How To Setup A Web Server On Your Raspberry Pi


Lighttpd WebserverThis page aims to summarise the steps required to install a webserver with PHP support onto your Raspberry Pi. This will allow the Pi to server HTML and PHP pages to users on the same network. This is a useful mechanism to view images and/or data on the Pi from another device, whether that is a PC, laptop, tablet or mobile phone.

Note : Before experimenting with network enabled features you should really make sure you have changed your Pi password from the “raspberry” default.

Step 1 – Install Lighttpd

Lighttpd is a lightweight web server application that works well on the Pi. It can be installed using the following commands :

sudo apt-get update
sudo apt-get -y install lighttpd

PHPStep 2 – Install PHP

Next we need to install PHP. The order in which php5-common, php5-cgi and php5 are installed is important so don’t change their ordering in the line below :

sudo apt-get -y install php5-common php5-cgi php5

Then enable the Fastcgi module which will handle the PHP pages :

sudo lighty-enable-mod fastcgi-php

Once these packages are installed we can restart the Lighttpd service to pick up the changes :

sudo service lighttpd force-reload

Step 3 – Testing

In order to test your new webserver you need to know the IP address your Pi has on your network. To do this run this command :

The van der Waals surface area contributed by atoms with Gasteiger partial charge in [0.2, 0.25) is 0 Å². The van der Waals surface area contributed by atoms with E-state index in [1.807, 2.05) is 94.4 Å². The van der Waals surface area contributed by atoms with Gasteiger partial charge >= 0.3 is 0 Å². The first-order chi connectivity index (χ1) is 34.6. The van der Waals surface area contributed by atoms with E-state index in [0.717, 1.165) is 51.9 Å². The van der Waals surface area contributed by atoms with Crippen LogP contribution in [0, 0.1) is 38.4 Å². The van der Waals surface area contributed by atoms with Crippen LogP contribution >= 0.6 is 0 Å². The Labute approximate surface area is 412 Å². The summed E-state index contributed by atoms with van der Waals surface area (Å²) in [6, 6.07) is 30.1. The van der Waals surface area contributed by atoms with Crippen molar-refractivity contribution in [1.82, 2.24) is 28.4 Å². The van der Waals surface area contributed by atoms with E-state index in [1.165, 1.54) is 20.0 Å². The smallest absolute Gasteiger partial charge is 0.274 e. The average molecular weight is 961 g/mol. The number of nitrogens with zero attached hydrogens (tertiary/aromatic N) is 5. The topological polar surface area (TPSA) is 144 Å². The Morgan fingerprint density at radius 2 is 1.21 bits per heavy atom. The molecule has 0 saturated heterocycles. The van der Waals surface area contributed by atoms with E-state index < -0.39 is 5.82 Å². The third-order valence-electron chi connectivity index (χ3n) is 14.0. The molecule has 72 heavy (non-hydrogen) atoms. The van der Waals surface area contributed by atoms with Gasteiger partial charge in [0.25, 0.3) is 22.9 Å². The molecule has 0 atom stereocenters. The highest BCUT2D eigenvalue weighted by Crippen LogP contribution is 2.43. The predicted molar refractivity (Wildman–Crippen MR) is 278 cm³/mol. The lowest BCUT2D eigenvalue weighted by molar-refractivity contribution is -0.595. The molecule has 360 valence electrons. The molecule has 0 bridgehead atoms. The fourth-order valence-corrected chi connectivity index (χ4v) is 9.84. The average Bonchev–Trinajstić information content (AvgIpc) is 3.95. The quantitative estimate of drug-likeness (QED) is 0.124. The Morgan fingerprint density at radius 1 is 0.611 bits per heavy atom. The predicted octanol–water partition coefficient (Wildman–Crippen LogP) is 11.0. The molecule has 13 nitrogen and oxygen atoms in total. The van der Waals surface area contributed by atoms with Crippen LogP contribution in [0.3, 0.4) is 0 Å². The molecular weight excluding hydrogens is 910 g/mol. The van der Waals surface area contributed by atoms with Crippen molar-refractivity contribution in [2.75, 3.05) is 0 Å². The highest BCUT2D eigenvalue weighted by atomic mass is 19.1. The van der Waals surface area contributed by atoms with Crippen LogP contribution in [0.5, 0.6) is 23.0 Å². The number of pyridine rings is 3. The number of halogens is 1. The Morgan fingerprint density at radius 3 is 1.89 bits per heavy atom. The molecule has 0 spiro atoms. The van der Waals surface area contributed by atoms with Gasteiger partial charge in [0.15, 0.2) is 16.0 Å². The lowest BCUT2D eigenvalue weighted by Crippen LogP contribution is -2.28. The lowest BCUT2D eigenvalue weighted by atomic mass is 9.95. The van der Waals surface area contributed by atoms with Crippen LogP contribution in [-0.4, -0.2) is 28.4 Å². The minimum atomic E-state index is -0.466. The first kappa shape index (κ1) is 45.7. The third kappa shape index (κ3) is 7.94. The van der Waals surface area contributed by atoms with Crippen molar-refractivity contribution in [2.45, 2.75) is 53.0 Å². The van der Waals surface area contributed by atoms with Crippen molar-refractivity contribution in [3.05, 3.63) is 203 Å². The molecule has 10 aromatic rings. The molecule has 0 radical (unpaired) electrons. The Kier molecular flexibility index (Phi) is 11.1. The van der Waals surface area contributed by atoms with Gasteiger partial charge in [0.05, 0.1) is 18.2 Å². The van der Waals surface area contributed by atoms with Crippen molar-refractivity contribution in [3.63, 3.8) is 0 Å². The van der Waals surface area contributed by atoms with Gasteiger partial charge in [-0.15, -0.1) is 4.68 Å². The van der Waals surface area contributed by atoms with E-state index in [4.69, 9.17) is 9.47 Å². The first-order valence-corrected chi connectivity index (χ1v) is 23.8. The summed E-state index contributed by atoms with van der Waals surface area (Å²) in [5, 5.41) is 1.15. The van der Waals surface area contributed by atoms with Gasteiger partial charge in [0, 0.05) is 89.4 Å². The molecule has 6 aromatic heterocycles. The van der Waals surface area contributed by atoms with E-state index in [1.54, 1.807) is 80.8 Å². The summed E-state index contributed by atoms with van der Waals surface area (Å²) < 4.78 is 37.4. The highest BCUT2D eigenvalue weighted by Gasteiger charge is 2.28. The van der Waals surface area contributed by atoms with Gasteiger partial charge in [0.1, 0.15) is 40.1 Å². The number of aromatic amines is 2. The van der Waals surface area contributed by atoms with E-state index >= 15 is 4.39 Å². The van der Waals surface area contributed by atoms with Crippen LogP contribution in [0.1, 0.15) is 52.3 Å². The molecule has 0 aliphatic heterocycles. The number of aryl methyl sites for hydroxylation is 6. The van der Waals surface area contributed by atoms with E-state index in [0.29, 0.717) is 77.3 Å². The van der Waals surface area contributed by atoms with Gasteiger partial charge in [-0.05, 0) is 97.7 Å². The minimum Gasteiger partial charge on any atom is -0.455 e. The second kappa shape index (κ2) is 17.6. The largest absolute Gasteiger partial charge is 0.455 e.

sudo ip addr show

You will see a block of information similar to this :

1: lo: <LOOPBACK,UP,LOWER_UP> mtu 16436 qdisc noqueue state UNKNOWN
    link/loopback 00:00:00:00:00:00 brd 00:00:00:00:00:00
    inet scope host lo
2: eth0: <BROADCAST,MULTICAST,UP,LOWER_UP> mtu 1500 qdisc pfifo_fast
    state UP qlen 1000
    link/ether b1:11:ab:42:24:2c brd ff:ff:ff:ff:ff:ff
    inet brd scope global eth0

Lighttpd Placeholder PageThe IP address in this example is Take this IP address and enter it into the address bar of a web browser on another device.

If everything has worked you should see the default Lighttpd “Placeholder” web page. It’s not very exciting but it is easy to replace with your own page.

Step 4 – Tweak Permissions

Now we will adjust some permissions to ensure the “Pi” user account can write files to the location where Lighttpd expects to find web pages. The /var/www directory is currently owned by the “root” user. So let’s make the “www-data” user and group the owner of the /var/www directory.